Niederer: We’ve always made custom products, and we’ll continue to make custom products, but when you make a custom product, there's more engineering involved. You’re sometimes making a product that’s a one-off, so it's not as easy to manufacture these units as it is standard equipment. But, with the purchase of our evaporative solutions, we’ve created a standard product in the M line that includes a direct evaporative coil. We've also made it so that you can add a DX cooling coil as well as a chilled water coil. So, now, not only can you replenish your exhaust by tempering the air on the heating side in the wintertime, you now have a way of tempering your cooling air in the summertime. So, all in all, we’re offering three new coil options to go along with the standard direct-fire heating options that are all part of that makeup-air unit.
Engineered Systems: Cambridge is really here to serve, aren’t you?
Niederer: Yes, we want to provide adequate solutions for our customers. We strive to help leaders create better working environments for hard-working people. And we do what we say.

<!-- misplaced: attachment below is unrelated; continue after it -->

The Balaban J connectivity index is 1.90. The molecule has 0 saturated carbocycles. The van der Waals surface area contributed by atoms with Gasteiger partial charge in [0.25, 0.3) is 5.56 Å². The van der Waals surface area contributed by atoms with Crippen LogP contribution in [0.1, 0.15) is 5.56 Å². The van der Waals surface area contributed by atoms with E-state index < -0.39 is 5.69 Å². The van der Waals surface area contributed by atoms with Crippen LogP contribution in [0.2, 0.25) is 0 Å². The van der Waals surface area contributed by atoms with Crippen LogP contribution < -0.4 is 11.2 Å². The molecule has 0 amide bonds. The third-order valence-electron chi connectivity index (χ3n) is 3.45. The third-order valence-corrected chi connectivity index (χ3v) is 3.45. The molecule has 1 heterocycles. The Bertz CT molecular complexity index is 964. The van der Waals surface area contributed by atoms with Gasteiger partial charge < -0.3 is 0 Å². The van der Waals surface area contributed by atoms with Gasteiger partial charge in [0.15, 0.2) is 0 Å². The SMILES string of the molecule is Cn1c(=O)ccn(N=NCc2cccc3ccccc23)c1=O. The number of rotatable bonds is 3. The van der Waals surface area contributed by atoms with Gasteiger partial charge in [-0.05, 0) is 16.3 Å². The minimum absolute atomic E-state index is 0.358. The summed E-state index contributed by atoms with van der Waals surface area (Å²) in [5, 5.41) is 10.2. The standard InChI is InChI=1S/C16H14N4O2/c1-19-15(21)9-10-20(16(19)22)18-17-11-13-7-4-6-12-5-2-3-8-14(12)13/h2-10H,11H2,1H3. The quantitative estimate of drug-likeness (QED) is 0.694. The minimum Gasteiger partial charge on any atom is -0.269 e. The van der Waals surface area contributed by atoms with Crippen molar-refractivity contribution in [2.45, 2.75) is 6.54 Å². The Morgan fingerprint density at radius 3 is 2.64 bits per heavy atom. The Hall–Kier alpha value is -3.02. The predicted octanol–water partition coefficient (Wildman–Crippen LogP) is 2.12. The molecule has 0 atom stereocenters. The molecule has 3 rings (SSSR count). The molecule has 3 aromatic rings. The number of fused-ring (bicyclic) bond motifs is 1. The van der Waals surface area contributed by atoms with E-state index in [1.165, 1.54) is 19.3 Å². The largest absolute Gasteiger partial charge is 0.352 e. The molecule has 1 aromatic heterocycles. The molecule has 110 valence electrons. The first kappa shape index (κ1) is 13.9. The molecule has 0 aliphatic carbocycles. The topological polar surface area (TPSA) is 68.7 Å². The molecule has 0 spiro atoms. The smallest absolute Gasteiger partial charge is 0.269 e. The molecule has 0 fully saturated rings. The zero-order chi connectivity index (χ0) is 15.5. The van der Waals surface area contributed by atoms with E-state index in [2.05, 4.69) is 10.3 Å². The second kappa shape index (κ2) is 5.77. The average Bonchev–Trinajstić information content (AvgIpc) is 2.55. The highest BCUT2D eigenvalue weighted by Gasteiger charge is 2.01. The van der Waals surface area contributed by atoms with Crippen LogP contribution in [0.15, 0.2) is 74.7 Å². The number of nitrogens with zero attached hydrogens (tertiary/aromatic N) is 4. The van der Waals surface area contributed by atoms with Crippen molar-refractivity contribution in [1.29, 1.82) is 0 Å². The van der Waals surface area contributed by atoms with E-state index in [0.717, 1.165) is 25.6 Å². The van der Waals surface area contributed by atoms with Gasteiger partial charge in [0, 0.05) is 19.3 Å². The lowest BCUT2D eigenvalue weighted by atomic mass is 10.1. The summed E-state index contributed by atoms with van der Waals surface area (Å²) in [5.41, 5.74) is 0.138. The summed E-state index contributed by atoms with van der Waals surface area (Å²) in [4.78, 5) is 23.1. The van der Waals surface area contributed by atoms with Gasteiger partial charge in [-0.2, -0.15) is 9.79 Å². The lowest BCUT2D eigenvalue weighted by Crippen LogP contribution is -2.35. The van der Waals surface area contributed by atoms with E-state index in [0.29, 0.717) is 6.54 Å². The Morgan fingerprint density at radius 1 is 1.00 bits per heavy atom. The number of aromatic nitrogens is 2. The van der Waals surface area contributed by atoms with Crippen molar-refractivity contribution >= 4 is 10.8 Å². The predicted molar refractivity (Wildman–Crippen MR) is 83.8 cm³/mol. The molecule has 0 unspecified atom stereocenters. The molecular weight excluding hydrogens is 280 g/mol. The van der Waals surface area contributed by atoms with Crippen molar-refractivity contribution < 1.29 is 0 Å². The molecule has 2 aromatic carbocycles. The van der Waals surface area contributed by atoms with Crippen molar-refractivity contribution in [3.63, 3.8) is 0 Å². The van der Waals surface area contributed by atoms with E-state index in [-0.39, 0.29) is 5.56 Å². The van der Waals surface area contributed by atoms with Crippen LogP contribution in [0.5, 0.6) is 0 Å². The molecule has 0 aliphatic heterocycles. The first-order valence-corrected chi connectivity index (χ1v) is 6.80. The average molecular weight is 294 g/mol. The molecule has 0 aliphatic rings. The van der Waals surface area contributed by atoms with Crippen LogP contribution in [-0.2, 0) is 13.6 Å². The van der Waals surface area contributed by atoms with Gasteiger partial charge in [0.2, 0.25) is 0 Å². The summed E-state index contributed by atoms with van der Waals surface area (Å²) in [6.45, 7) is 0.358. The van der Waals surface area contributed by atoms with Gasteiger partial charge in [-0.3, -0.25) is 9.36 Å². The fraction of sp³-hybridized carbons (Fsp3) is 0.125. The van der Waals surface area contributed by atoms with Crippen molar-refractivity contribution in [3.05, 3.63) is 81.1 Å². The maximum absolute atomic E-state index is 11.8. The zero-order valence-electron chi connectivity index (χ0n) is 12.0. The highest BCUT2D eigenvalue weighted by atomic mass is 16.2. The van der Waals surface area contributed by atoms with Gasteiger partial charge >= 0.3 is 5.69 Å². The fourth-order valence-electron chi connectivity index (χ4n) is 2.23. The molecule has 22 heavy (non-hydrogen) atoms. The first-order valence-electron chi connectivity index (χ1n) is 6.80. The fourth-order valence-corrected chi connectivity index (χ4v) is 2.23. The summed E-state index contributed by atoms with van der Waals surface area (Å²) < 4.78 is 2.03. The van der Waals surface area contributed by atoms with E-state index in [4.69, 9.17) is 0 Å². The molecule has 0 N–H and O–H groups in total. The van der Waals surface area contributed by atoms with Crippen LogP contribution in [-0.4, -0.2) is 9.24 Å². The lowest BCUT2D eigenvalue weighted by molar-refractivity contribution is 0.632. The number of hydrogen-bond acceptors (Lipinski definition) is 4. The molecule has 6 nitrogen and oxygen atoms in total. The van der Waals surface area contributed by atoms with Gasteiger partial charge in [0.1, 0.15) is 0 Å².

Engineered Systems: The phrase swamp cooler has been used for years in conjunction with evaporative coolers. Is this moniker a good thing or a bad thing for the industry?
Niederer: It’s a funny term that was used ages ago. Fifty or more years ago, when direct evaporative cooling really started to come onto the scene, the media where the water and the air met together typically consisted of a wood fiber or a wool component. That wetted media would get smelly if it wasn’t changed or cleaned frequently. Eventually, it began to smell like a swamp. But our cell technology has gotten significantly better, and now we’re using media that’s mold or mildew-resistant. You’re much less likely to experience those swampy smells today.